Making the best of it
Greetings from week five of our quarantine “party” at the farm. We have quickly fallen into a routine of homeschooling four children at multiple education levels. It’s not that it’s difficult but it requires a higher level of organization than I am used to. There are online assignments, assigned reading and scheduled Zoom calls all day long. Also, when did math get so hard? I leave those assignments to my husband’s area of expertise. The biggest challenge is always making sure everyone in our house is wearing pants before video calls commence.
The teenager is reading A Separate Peace as part of her English and Language Arts work. Slogging through a 1950s coming-of-age novel has taken some prompting from us. Our second daughter is 12 and is working to complete a Read-40-Books challenge with her sixth-grade class before the year is over. Her enthusiastic teacher comes to each student’s home to award them a shirt and place a yard sign in the student’s yard when they complete reading 40 books. Our student is anxious to see if her teacher will make the trek to the farm when she finishes. Our 10-year-old is engrossed in Dale Earnhardt, Jr.’s autobiography, Racing to the Finish: My Story. I’ve learned a lot myself about old Dale and the concussions he endured in his racing career. Finally, the baby is reading Saving Shiloh. He is a dog lover and I haven’t read this book, I just hope the dog doesn’t die in the end.
Technology has been a saving grace for school, working from home and ordering groceries for a weekly pick-up to feed a family of six. There are some news stories that have been difficult for me to watch. Cattle prices are low and dairy farmers are dumping milk. Why? These are such discouraging facts facing our country right now.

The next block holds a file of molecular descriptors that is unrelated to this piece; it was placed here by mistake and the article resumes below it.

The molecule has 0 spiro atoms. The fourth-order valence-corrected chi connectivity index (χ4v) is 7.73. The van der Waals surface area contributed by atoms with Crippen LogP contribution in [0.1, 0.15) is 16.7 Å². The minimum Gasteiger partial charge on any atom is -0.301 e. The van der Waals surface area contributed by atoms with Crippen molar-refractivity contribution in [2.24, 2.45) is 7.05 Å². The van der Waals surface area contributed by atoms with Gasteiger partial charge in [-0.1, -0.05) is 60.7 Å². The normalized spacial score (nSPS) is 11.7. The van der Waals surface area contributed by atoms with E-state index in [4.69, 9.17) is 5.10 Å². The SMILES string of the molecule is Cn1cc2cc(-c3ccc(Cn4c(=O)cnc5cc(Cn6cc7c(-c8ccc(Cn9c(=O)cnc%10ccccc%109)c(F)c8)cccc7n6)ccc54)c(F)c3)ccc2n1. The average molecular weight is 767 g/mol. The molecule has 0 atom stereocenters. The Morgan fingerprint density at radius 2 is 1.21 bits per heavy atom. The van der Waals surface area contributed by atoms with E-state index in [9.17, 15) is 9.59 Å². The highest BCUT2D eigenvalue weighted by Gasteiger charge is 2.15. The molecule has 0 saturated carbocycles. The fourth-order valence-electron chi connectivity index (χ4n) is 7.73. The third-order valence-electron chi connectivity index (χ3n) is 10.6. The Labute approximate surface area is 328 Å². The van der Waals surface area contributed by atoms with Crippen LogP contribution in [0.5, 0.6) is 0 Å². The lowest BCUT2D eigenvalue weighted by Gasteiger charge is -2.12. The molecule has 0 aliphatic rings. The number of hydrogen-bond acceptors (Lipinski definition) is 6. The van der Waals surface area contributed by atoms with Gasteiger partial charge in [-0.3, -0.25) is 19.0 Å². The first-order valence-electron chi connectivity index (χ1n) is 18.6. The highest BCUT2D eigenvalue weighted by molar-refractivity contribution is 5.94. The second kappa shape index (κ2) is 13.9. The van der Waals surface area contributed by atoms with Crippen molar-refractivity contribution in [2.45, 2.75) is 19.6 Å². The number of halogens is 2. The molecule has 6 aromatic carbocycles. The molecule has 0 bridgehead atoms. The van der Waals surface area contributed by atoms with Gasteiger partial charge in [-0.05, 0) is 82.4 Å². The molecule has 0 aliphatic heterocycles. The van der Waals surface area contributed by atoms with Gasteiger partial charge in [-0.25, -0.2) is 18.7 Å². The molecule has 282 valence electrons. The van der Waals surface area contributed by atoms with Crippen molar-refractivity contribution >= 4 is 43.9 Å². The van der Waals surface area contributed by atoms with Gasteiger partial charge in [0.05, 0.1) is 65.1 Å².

Our family is doing its part to consume meat and dairy. To our children’s delight, we have let them enjoy ice cream for dessert after dinner several times a week. I grew up in a dairy community in Missouri. It breaks my heart to know how hard these farmers work with so little to gain. The pride of providing an American grocery staple – milk, cheese and more is not lost on this family.
We spent Easter at home. It was strange not to attend a service at our family’s church. We made the most of our day and went four-wheeling at the farm. We blazed some trails through the woods chasing our kids on Razors. Fortunately, we only saw one big green snake (yuck!) on our adventure. We celebrated with ham and potatoes for dinner. We’re grateful to be together and praying for a cure for COVID-19.
These are strange and scary times for us as parents and farmers. We do a lot of explaining to our children daily. We are praying for friends in the healthcare industry who are working on the front lines to aid sick people in our country. We are concerned about the economy and how it will continue to affect our communities and businesses. If you can, order take out from a local independent restaurant in your hometown. Buy necessities locally whenever possible. Our goal is to make the best of a situation that could be so much worse. A year from now, we will look back on this time of lots of family-togetherness with fondness, neighbor.
Jody Harris is a freelance communications specialist, gardener, ranch wife and mother of four. She and her family raise Angus beef cattle and other critters on their northwest Arkansas ranch. She is a graduate of Missouri State University. To contact Jody, go to ozarksfn.com and click on ‘Contact Us.’